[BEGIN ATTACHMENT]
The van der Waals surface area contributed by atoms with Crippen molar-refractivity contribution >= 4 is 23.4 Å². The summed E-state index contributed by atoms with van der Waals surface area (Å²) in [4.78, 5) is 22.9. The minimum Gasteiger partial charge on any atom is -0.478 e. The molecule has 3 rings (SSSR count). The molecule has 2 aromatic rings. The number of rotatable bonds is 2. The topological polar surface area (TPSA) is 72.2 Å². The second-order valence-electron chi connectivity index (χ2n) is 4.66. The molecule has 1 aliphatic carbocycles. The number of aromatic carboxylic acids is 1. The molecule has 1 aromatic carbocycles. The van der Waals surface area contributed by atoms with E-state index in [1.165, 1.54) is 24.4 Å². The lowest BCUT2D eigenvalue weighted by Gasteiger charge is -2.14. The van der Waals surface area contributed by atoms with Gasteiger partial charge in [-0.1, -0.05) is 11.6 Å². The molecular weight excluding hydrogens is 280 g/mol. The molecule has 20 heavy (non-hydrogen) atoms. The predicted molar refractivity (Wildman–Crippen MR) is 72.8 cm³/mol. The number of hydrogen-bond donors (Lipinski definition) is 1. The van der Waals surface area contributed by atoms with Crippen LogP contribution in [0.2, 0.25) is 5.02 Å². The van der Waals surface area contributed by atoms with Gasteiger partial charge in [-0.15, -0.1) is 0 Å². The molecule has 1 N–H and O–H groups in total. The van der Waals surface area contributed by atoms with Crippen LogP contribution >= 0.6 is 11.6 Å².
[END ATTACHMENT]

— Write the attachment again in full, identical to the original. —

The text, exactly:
The van der Waals surface area contributed by atoms with Crippen molar-refractivity contribution >= 4 is 23.4 Å². The summed E-state index contributed by atoms with van der Waals surface area (Å²) in [4.78, 5) is 22.9. The minimum Gasteiger partial charge on any atom is -0.478 e. The molecule has 3 rings (SSSR count). The molecule has 2 aromatic rings. The number of rotatable bonds is 2. The topological polar surface area (TPSA) is 72.2 Å². The second-order valence-electron chi connectivity index (χ2n) is 4.66. The molecule has 1 aliphatic carbocycles. The number of aromatic carboxylic acids is 1. The molecule has 1 aromatic carbocycles. The van der Waals surface area contributed by atoms with E-state index in [1.165, 1.54) is 24.4 Å². The lowest BCUT2D eigenvalue weighted by Gasteiger charge is -2.14. The van der Waals surface area contributed by atoms with Gasteiger partial charge in [-0.1, -0.05) is 11.6 Å². The molecular weight excluding hydrogens is 280 g/mol. The molecule has 20 heavy (non-hydrogen) atoms. The predicted molar refractivity (Wildman–Crippen MR) is 72.8 cm³/mol. The number of hydrogen-bond donors (Lipinski definition) is 1. The van der Waals surface area contributed by atoms with Crippen LogP contribution in [0.2, 0.25) is 5.02 Å². The van der Waals surface area contributed by atoms with Gasteiger partial charge in [-0.15, -0.1) is 0 Å². The molecule has 1 N–H and O–H groups in total. The van der Waals surface area contributed by atoms with Crippen LogP contribution >= 0.6 is 11.6 Å².